Deuterated chloroform

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Deuterated chloroform
Stereo, skeletal formula of deuterated chloroform
Spacefill model of deuterated chloroform
IUPAC name
Trichloro(2H)methane[citation needed]
Other names
3D model (JSmol)
ECHA InfoCard 100.011.585
EC Number 212-742-4
UN number 1888
Molar mass 120.384 g mol−1
Density 1.500 g cm−3
Melting point −64 °C (−83 °F; 209 K)
Boiling point 61 °C (142 °F; 334 K)
Harmful Xn
R-phrases (outdated) R22, R38, R40, R48/20/22
S-phrases (outdated) S36/37
NFPA 704
Flammability code 0: Will not burn. E.g., water Health code 2: Intense or continued but not chronic exposure could cause temporary incapacitation or possible residual injury. E.g., chloroform Reactivity code 0: Normally stable, even under fire exposure conditions, and is not reactive with water. E.g., liquid nitrogen Special hazards (white): no codeNFPA 704 four-colored diamond
Related compounds
Related compounds

Deuterated dichloromethane

Except where otherwise noted, data are given for materials in their standard state (at 25 °C [77 °F], 100 kPa).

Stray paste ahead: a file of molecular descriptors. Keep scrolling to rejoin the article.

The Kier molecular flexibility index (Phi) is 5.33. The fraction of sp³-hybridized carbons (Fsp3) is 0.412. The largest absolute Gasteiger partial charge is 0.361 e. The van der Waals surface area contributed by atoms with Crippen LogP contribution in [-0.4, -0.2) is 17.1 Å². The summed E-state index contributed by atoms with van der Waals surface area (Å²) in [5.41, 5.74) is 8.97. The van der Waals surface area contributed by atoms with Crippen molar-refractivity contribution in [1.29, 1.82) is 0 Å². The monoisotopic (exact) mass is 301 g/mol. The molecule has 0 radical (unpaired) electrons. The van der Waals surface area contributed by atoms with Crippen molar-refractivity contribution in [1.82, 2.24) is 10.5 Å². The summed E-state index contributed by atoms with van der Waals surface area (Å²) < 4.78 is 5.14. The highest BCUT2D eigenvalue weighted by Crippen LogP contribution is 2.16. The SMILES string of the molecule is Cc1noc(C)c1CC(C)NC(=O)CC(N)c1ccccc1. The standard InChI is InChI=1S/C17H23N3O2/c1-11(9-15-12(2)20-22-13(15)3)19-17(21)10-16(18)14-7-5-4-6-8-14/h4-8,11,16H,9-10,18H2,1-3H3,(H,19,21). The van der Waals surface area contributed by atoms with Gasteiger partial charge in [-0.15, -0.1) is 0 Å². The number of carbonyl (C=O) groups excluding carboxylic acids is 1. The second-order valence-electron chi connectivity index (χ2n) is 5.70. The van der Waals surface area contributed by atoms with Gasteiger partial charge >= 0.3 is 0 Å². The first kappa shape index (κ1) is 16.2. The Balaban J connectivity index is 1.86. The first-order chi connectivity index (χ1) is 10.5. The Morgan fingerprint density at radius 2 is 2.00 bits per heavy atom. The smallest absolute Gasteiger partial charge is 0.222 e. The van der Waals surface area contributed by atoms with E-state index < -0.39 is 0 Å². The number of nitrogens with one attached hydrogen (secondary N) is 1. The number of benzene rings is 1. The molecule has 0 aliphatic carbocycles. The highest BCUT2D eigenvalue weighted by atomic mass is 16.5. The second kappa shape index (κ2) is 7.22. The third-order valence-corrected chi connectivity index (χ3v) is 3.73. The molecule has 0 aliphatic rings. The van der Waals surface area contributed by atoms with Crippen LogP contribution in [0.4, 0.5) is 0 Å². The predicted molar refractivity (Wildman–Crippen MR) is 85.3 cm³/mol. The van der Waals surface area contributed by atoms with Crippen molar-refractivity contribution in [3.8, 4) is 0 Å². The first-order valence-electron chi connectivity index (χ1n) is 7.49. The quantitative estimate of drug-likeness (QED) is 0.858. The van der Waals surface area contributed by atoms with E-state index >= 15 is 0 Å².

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Infobox references

Deuterated chloroform (CDCl3), also known as chloroform-d, is an isotopologue of chloroform (CHCl3) in which the hydrogen atom ("H") is replaced with a deuterium (heavy hydrogen) isotope ("D"). Deuterated chloroform is the most common solvent used in NMR spectroscopy of organic molecules, because of its ability to dissolve a wide variety of organic molecules. Most compounds soluble in dichloromethane are soluble in chloroform, but chloroform is much cheaper than deuterated DCM.[1]


The properties of CDCl3 are virtually identical to those of regular chloroform.

NMR spectrum[edit]

In proton NMR spectroscopy, the deuterium does not exhibit a large interfering peak, whereas protium (regular hydrogen) shows a large peak in the spectrum. Most commercial chloroform-d, however, contains a small amount of non-deuterated chloroform, often known as the residual; this results in a small singlet at 7.26 ppm. In carbon-13 NMR, the sole carbon deuterated chloroform shows a triplet at a chemical shift of 77 ppm with the three peaks being about equal size, as the deuterium has a spin of 1.[1]